By Paul Hughes
HARTFORD – Women have made significant advances in the Connecticut workforce over the last two decades, but are still facing persistent disparities. New research shows women have increased participation in the labor force, narrowed the wage gap and secured more better-paying and higher-status jobs since the mid-1990s.
On the downside, women are still facing inequities impeding their progress, including continuing to trail men in earnings, low levels of education and limited access to affordable child care.
The legislature’s Permanent Commission on the Status of Women released a study Tuesday that updated a 1998 analysis of women’s standing in the workforce. The new research paints a picture of Connecticut as a state where women have made considerable progress overall, but still confront significant challenges, said Cynthia Hess, study director for the Institute for Women’s Policy Research and the report’s author.
“Connecticut women, as a whole, have advanced in the last several decades, but the progress has not been equally distributed,” she said.
Race, ethnicity, geography and wealth appear to sharpen the disparities among women in terms of employment, earnings and education. The overall wage gap has shown some improvement over the last few years, according to the updated research.
On average, women now earn 78 cents for every dollar men earn. The 1998 study reported a difference of nearly 71 cents to every dollar. In Connecticut, the median annual earnings for women who work full-time year-round was $46,000, compared with $37,000 nationwide. Yet it was considerably lower than the $60,000 median for men here.
More women are in the workforce since the 1998 study came out.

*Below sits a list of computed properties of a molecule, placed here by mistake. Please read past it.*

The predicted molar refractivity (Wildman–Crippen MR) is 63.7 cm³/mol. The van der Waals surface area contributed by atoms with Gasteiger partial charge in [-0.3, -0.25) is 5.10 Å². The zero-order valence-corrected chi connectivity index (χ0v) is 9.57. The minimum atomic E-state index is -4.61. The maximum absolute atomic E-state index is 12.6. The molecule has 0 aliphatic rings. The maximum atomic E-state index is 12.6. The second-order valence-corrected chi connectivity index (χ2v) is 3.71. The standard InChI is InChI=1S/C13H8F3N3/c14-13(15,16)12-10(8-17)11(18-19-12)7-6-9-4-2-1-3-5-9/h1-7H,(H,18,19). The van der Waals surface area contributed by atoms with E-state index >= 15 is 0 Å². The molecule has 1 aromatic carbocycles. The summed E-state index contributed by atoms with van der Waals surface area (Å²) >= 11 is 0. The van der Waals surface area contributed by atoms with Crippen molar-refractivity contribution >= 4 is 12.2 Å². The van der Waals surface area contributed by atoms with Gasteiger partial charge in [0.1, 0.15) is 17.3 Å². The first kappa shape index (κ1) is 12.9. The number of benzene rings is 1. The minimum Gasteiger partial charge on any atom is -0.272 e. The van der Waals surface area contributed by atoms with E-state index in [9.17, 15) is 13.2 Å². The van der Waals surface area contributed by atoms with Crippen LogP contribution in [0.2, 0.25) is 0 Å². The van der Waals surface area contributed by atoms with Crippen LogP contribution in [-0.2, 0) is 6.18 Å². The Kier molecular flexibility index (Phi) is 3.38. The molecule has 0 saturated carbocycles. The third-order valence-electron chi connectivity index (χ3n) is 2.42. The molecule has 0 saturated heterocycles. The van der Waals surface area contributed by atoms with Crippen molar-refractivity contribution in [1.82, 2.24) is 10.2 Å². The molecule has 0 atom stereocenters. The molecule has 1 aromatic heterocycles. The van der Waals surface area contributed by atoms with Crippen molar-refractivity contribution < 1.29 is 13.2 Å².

“Women’s participation in the labor force has increased from about 61 percent to 63 percent,” Hess said.
The study found women are also more likely than in the past to work in managerial or professional occupations.
“More women are securing high-level jobs. The percent of women employed in managerial and professional occupations has increased in Connecticut from 43 percent to 44 percent in between the 1998 release and today’s report,” Hess said.
Additionally, the percentage of women-owned businesses has also increased over the years. Working women in Connecticut also tend to be more highly educated than in the nation as a whole.
“The percentage of women with a bachelor’s degree or higher has increased between 1998 and 2012 from 24 percent to 37 percent,” Hess said.
She said these findings show women have made substantial progress in the workforce.
“I think the gains that we have made particularly in Connecticut have to do with the fact that we are a more progressive state that acknowledges what women do contribute to our economy and the role that women play in the workplace,” said Carolyn Treiss, executive director of the Permanent Commission on the Status of Women.
Yet, Hess said, the overall state average masks serious disparities among women based on race, ethnicity, education levels, wealth and where they live in Connecticut. While white women earned $51,000 in 2012, black women earned an average of $40,000, and Hispanic women earned $30,947, according to the research. Asian-American women earned $49,515.
Between 2010 and 2012, black women earned 60.3 percent of white men’s earnings, and Hispanic women earned 46.6 percent.
The study reported women from wealthier towns and cities earn nearly twice as much as women from communities with the lowest incomes, highest poverty rates and highest population densities, and only earn half as much men in wealthy Connecticut.
The research also found education levels vary. Asian-American and white women have the highest levels of education. Fewer than one in five black and Hispanic women age 25 and older hold a bachelor’s degree or higher.
The study said only 3.3 percent of women from the wealthiest towns and cities hold the lowest level of education.
“It is a cause for concern that many women in the state do not have access to education or jobs that provide family-sustaining wages. It is time to take such challenges seriously and address them head on,” Hess said.